Hepatocellular carcinoma (HCC) is the 3rd cause of cancer-related mortality in the world. Over 80% of HCC are associated with chronic infections by either the hepatitis B or C virus and the estimated 170 million people suffering from hepatitis C are at high risk for developing HCC. Our team studies the effects of the hepatitis C virus (HCV) proteins on hepatic physiology, notably in the context of their impact on tumorigenesis.
We are interested in HCV-mediated perturbations of inflammatory signaling, apoptosis, metabolism as well as in epithelial-to-mesenchymal transition of hepatocytes in relation to HCC initiation and progression. Finally, we collaborate with mathematicians and evolutionary biologists in a project aimed at understanding the phenomenon of cellular competition in tumour progression.
Hepatic inflammation. Persistent inflammation, characteristic of chronic hepatitis C, leads to severe liver pathology, including cirrhosis and HCC. We have shown that HCV proteins, and in particular NS5B, the viral RNA-dependent RNA polymerase, were sufficient to trigger a cascade of pro-inflammatory signaling that gives rise to the synthesis of cytokines and chemokines that in turn attract liver infiltrating hematopoietic cells. Hepatocyte-targeted invalidation of inflammatory signaling fully protects HCV-transgenic mice from virus-related tumorigenesis.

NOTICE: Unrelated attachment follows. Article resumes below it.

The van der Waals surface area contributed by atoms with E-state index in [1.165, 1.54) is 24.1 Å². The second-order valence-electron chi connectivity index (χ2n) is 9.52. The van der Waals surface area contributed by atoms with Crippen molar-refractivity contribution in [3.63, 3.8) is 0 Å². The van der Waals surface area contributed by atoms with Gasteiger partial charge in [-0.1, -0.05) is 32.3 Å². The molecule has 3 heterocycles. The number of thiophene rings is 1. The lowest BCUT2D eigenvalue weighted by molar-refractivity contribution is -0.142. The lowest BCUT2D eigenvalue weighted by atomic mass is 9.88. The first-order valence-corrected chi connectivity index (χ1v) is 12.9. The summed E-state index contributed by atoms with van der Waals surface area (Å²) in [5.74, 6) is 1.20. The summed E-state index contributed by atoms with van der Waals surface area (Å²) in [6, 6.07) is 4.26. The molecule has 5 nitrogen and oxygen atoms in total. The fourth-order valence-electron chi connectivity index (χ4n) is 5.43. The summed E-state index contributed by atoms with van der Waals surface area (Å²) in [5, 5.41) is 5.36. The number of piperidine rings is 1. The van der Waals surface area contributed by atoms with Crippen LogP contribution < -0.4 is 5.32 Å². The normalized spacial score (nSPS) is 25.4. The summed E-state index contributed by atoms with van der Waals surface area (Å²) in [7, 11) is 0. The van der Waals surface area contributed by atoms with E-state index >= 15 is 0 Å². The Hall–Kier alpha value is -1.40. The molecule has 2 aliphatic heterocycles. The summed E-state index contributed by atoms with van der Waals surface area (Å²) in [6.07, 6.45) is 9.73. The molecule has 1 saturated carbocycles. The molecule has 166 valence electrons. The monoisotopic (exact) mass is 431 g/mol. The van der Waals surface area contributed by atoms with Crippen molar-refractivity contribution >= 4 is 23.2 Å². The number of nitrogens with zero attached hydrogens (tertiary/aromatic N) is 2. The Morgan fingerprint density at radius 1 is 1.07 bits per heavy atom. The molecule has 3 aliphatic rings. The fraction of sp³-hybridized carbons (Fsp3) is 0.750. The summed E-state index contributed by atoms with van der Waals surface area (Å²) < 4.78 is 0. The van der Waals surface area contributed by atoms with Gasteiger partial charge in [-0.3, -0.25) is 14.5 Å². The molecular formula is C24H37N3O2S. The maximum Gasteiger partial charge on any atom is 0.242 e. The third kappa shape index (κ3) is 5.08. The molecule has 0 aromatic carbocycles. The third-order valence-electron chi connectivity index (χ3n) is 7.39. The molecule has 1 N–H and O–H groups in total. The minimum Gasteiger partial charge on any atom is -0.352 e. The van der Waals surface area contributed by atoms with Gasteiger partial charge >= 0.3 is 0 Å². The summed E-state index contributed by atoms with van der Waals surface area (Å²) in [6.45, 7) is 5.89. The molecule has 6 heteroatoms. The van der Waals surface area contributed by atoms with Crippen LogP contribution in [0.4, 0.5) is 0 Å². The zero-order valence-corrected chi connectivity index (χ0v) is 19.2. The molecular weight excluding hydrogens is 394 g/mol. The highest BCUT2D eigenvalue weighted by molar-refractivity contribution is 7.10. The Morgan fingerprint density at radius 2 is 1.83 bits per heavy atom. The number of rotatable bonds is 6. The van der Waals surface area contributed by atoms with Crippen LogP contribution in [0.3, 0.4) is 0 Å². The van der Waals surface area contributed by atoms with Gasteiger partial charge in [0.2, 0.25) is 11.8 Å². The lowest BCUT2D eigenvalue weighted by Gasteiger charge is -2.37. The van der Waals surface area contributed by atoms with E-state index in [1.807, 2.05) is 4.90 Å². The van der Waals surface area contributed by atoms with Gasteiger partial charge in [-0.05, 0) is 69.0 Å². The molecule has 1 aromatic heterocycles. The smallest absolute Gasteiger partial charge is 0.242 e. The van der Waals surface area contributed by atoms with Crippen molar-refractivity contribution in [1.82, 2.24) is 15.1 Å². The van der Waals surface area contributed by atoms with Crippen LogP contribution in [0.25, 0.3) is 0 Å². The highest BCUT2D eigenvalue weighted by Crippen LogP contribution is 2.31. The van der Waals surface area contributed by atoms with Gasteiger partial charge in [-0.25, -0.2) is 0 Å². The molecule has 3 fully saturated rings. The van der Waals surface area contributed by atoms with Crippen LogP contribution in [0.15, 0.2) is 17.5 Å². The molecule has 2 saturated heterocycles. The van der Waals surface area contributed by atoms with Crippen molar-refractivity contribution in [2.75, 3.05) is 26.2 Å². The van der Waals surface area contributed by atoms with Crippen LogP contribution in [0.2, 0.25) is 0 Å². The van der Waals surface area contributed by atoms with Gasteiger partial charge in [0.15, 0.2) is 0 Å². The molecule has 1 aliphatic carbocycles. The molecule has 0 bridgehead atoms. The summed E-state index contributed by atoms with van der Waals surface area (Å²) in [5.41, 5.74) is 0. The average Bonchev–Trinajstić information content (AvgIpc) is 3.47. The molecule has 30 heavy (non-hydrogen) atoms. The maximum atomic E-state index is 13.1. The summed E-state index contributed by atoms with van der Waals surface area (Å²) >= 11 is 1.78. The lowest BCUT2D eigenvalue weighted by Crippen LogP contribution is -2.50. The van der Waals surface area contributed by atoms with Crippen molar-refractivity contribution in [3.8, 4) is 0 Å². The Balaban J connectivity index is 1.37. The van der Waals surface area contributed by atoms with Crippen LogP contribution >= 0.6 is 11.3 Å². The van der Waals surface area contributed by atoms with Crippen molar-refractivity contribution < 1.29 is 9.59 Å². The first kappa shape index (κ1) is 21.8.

Epithelial to mesenchymal transition (EMT). Epithelial morphology and specifically the maintenance of apico-basolateral polarity is essential for the function and correct signal transduction of an epithelial cell. Its fragilisation or loss renders a cell susceptible to oncogenic transformation and gives rise to acquisition of cellular motility and invasiveness, two characteristics of metastatic cancer cells. We have shown that an HCV protein, NS5A, loosens adherent and tight junctions in hepatocytes. This viral protein cooperates with TGF-β in triggering EMT and with activated oncogenes (such as H-Ras) in increasing tumour size and invasivity in vivo.
Modulation of apoptosis. HCV developed efficient strategies of escape from the immune surveillance of the host. We have uncovered an original mechanism that participates in immune evasion: HCV NS5A protein activates cellular calpains that degrade Bid, a cellular pro-apoptotic protein of the Bcl2 family. In consequence, cells harbouring NS5A have an increased resistance to extrinsic apoptosis stimulation. We are currently engaged in a "proof of concept" approach to demonstrate the relevance of these findings in a clinical setting.
Cellular competition. In this project we use ex vivo cell culture and orthotopic injections of hepatic cells in vivo to study cellular competition of sub-populations of cancer cells. Our ambition is to better understand the molecular and cellular phenomena that govern evolution of cells during tumour progression.